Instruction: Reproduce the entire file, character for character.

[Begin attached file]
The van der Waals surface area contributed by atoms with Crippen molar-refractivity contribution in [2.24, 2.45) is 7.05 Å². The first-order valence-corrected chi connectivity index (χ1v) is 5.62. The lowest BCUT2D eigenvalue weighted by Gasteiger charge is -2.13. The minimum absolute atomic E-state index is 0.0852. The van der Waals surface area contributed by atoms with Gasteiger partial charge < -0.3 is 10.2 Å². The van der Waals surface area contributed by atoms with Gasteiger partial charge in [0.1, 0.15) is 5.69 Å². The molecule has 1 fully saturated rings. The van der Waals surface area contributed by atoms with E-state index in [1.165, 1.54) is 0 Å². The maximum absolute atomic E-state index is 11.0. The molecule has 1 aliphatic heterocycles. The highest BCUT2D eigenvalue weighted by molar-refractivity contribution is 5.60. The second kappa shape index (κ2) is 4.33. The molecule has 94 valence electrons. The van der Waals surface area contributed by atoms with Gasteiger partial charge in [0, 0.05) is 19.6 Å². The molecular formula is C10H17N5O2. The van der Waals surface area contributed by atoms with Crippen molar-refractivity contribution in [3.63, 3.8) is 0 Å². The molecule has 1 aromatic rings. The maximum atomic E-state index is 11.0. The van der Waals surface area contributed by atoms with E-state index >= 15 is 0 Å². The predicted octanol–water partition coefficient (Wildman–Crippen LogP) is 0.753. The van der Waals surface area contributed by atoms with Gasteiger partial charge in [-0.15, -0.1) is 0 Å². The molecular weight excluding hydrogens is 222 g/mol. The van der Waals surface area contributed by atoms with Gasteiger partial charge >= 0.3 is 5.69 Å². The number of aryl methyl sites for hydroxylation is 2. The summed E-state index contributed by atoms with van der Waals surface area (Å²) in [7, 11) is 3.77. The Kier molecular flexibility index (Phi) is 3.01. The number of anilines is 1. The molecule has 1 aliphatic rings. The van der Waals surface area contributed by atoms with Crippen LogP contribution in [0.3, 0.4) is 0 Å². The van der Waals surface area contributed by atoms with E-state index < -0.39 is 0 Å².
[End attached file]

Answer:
The van der Waals surface area contributed by atoms with Crippen molar-refractivity contribution in [2.24, 2.45) is 7.05 Å². The first-order valence-corrected chi connectivity index (χ1v) is 5.62. The lowest BCUT2D eigenvalue weighted by Gasteiger charge is -2.13. The minimum absolute atomic E-state index is 0.0852. The van der Waals surface area contributed by atoms with Gasteiger partial charge < -0.3 is 10.2 Å². The van der Waals surface area contributed by atoms with Gasteiger partial charge in [0.1, 0.15) is 5.69 Å². The molecule has 1 fully saturated rings. The van der Waals surface area contributed by atoms with E-state index in [1.165, 1.54) is 0 Å². The maximum absolute atomic E-state index is 11.0. The molecule has 1 aliphatic heterocycles. The highest BCUT2D eigenvalue weighted by molar-refractivity contribution is 5.60. The second kappa shape index (κ2) is 4.33. The molecule has 94 valence electrons. The van der Waals surface area contributed by atoms with Gasteiger partial charge in [0, 0.05) is 19.6 Å². The molecular formula is C10H17N5O2. The van der Waals surface area contributed by atoms with Crippen molar-refractivity contribution in [3.63, 3.8) is 0 Å². The molecule has 1 aromatic rings. The maximum atomic E-state index is 11.0. The van der Waals surface area contributed by atoms with E-state index >= 15 is 0 Å². The predicted octanol–water partition coefficient (Wildman–Crippen LogP) is 0.753. The van der Waals surface area contributed by atoms with Gasteiger partial charge in [-0.15, -0.1) is 0 Å². The molecular weight excluding hydrogens is 222 g/mol. The van der Waals surface area contributed by atoms with Gasteiger partial charge >= 0.3 is 5.69 Å². The number of aryl methyl sites for hydroxylation is 2. The summed E-state index contributed by atoms with van der Waals surface area (Å²) in [7, 11) is 3.77. The Kier molecular flexibility index (Phi) is 3.01. The number of anilines is 1. The molecule has 1 aliphatic rings. The van der Waals surface area contributed by atoms with Crippen LogP contribution in [0.3, 0.4) is 0 Å². The van der Waals surface area contributed by atoms with E-state index < -0.39 is 0 Å².